If you are undocumented and approached by Law Enforcement, the Department of Homeland Security, ICE or other Immigration Officials – you do have certain rights. If encountered at home, you do not have to open the door unless the officials have a search warrant. You have the right to remain silent, and the right to speak to a lawyer if you are detained or taken into custody. If you are approached in a Public area by immigration officers, you have the right to remain silent, you may refuse a search, and you have the right to speak to a lawyer if detained or taken into custody. You can refuse to sign any and all paperwork presented to you until you have spoken to a lawyer. Print out the attached Know Your Rights pages and keep them for your reference. Cut out the Know Your Rights Card and carry it with you. You may give it to immigration officers if you do not wish to speak to them.
Since the start of the 2011 civil war going on in Syria, millions of Syrians have fled the region. As these refugees flee, they really have no place to go. Many are simply fleeing on foot, traveling thousands of miles through dangerous conditions in the hopes of reaching a country that will accept them. Until they can successfully relocate in a new country, Syrian refugees are being housed in refugee camps in various countries where they are being apprehended or stopped as they attempt to enter. Right now, Turkey is housing about 2 million Syrian refugees in camps while Lebanon has another 1 million Syrian refugees. The most popular path from Syria is through Turkey into Balkan states and up to other European countries like Germany and France. But many refugees are attempting to cross into Greece and Italy though sea and France through trains. The U.N. estimates that over 2,800 Syrians have died or disappeared during this crisis.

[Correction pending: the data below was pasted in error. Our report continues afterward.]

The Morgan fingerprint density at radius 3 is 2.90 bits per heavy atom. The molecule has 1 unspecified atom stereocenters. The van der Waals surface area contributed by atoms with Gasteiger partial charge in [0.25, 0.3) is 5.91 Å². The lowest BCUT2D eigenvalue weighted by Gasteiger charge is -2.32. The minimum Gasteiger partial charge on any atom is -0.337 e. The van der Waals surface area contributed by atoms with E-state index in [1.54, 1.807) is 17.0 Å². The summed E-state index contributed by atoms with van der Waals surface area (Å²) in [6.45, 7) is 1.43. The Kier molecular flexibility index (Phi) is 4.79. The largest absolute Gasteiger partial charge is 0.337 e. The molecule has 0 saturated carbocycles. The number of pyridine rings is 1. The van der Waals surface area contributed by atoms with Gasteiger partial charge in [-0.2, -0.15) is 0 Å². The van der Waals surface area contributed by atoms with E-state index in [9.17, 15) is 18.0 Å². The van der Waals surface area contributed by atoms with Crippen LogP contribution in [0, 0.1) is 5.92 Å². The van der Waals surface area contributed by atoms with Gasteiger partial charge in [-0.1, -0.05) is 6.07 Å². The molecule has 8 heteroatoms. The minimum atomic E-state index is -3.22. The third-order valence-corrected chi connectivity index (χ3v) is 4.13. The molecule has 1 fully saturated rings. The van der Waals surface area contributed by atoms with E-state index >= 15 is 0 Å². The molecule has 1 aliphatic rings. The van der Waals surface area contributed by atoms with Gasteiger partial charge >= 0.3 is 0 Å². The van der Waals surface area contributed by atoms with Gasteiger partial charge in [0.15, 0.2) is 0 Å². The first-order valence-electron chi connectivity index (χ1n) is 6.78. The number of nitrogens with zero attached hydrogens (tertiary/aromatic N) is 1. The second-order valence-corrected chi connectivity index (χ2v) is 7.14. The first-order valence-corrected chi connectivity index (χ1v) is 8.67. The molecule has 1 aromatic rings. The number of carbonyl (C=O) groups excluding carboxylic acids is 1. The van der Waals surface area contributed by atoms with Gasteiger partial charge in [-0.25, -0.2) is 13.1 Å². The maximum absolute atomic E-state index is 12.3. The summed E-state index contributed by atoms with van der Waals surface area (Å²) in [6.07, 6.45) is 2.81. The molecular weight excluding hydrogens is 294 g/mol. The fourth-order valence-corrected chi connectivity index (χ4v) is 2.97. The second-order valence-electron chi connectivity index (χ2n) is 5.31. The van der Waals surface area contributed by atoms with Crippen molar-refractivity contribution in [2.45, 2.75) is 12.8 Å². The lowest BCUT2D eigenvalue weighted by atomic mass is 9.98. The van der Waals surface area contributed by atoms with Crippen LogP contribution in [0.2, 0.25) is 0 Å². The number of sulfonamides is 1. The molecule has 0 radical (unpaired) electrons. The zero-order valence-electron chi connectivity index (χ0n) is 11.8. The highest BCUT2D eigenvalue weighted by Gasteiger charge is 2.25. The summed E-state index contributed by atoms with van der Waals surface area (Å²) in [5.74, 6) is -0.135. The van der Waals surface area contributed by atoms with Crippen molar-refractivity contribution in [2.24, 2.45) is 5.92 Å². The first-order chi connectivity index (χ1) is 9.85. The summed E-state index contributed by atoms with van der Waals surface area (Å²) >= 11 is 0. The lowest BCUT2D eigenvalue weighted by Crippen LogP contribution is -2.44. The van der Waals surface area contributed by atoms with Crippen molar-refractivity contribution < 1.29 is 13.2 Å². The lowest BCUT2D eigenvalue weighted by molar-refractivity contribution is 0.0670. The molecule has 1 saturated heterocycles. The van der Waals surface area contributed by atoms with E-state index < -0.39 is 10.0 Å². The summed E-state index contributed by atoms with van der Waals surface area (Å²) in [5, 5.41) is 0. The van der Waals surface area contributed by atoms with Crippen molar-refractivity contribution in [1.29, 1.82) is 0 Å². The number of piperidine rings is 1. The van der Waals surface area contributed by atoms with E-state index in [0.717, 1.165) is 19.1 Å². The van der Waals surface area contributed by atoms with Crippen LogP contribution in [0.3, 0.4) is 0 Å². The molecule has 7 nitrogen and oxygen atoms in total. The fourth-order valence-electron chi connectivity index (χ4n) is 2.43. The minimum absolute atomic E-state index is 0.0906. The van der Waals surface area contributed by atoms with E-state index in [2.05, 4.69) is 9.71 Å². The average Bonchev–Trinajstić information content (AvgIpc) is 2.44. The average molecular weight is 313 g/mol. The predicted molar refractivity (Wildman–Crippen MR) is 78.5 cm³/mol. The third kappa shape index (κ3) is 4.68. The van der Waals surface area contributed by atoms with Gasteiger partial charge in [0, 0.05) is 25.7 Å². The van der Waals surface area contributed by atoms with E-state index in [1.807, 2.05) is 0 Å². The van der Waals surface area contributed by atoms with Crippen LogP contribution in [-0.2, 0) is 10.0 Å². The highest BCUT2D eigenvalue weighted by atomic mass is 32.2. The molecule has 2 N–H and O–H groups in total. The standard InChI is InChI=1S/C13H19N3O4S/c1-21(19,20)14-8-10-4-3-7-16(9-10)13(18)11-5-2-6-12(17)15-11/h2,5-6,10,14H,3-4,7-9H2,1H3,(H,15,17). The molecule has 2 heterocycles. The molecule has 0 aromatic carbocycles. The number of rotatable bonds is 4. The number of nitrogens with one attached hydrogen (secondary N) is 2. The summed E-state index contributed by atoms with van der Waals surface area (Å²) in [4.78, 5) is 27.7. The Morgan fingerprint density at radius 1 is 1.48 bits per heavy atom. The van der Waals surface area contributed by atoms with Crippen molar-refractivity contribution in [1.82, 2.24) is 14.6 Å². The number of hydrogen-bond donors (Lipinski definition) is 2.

But many countries are not accepting Syrian refugees. According to a report published in the Washington Post, Qatar, United Arab Emirates, Saudi Arabia, Kuwait, Oman and Bahrain, the six wealthiest countries in the region, have offered to accept exactly zero refugees currently being housed in refugee camps. Many European countries have also expressed their disinterest in accepting Syrian refugees. Hungary plans to erect a wall to prevent Syrian refugees from entering the country. Several Balkan states are also trying to cut off the most popular routes into Europe by closing their borders. Other European states have been more inviting. Germany has agreed to accept some 800,000 Syrian refugees, while the United Kingdom has agreed to accept 20,000 Syrian refugees.
While Europe has been the main focus of the Syrian refugee crisis, the United States has been criticized for not doing enough to help the situation. Since 2011, the United States has accepted some 1,500 Syrian refugees. The Obama Administration recently announced that the United States is preparing to accept 10,000 Syrian refugees. Still, several humanitarian and other organizations have called on the United States to still do even more.